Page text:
Inside Godiva’s push to make premium chocolate more accessible


Soon after Nurtac Afridi became CEO of Godiva in December 2020, she made a wide-ranging and somewhat surprising change in the way the 96-year-old company was run.

The Belgian chocolatier whose name is synonymous with premium sweets announced last January that it was closing all 128 of its North American boutiques, the retail stores that sold its chocolates. These boutiques, many of which were located in shopping malls across the United States, were once havens for shoppers to indulge in fancy treats and to pick up gifts.

The decision was also an abrupt change in direction for the confectioner. Just two years earlier under Afridi’s predecessor, former CEO Annie Young-Scrivner, Godiva’s key strategy was a massive expansion into cafes. In April 2019, Young-Scrivner announced plans to open 2,000 Godiva cafes worldwide — with more than 600 in the U.S. — serving pastries, coffee and tea and grab-and-go sandwiches.

The COVID-19 pandemic, coupled with consumer behavior changes, made Afridi re-evaluate the company’s strategy. Godiva, she said, is always observing how consumers behave and interact with the company.

“What we saw was the consumers’ consumption preferences changed,” Afridi said. “In addition to rewarding [and] gifting others, they want to reward themselves, too. They have more interest in self reward, self care, and we think they want to find a premium chocolate. If they want to consume a chocolate, why shouldn’t they consume the best chocolate? So we wanted to make it more available, and to speak to more consumption purposes.”

So Afridi did just that: She closed the gilded stores and expanded Godiva’s presence everywhere. Godiva’s e-commerce got an overhaul. And the candies that were once available in fancy boutiques under glass cases are now on display at more than 90,000 U.S. retail outlets, including department stores, supermarkets and drug stores.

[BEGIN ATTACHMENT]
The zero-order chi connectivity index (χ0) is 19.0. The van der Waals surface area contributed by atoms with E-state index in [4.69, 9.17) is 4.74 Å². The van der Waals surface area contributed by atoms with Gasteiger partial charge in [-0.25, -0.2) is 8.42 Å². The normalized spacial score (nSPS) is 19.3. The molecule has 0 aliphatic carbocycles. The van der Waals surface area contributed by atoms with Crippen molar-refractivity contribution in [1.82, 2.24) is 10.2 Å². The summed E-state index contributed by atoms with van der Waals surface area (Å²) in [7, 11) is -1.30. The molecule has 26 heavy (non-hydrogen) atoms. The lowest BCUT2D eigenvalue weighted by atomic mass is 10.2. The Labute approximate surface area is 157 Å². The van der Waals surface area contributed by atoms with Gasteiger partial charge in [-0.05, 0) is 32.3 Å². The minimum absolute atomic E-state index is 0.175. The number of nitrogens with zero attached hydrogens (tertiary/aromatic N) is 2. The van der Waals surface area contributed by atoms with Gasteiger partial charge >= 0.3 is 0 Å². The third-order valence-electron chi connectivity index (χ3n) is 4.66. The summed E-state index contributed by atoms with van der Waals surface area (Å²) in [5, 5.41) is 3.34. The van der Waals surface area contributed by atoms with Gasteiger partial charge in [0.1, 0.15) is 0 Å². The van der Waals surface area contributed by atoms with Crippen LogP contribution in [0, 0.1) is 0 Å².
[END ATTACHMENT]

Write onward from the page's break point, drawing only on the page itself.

The strategy appears to have paid off so far. In December, Afridi said Godiva’s business had grown by 37% in one year. For the holiday season, which normally makes up about 30% of the confectioner’s total business, sales were up 50%.

Listening to consumers

While a Godiva-themed cafe seems like a fun idea, and the lovely boutiques seemed like places of permissive indulgence, consumer behavior told a different story of where and how people wanted to buy the company’s chocolate.

Afridi said Godiva, owned by Turkish food conglomerate Yildiz Holding, had been watching online grocery shopping grow in popularity before the pandemic, when it became even more common. And a majority of consumers who started shopping for groceries online have said they’d be interested in continuing it after the pandemic subsides.

A Godiva display in a Maryland Kohl’s store.

Megan Poinski


Following those cues, Godiva enhanced its online business. Afridi said the company revamped both its e-commerce site, then worked with its wholesale partners online and other e-commerce channels through which Godiva was sold. The company also invested in digital communication channels, including social media platforms. 

The push seems to have worked. Afridi said online business in 2021 increased by 31%.

Godiva also paid a lot of attention to how and why consumers were seeking premium chocolate. Self-treating — especially during the pandemic — and sharing individual chocolates with others became bigger drivers than lovely boxes of chocolate pieces or fancy confections, Afridi said. This led to creating smaller and less expensive packages of chocolates, enough for a person to enjoy in one sitting. But the company also started producing larger packages of individually wrapped Masterpieces — Godiva’s most iconic filled and truffle-style chocolates — to make for easy sharing. Afridi said that the more traditional boxes of pricier chocolates are still available online as well.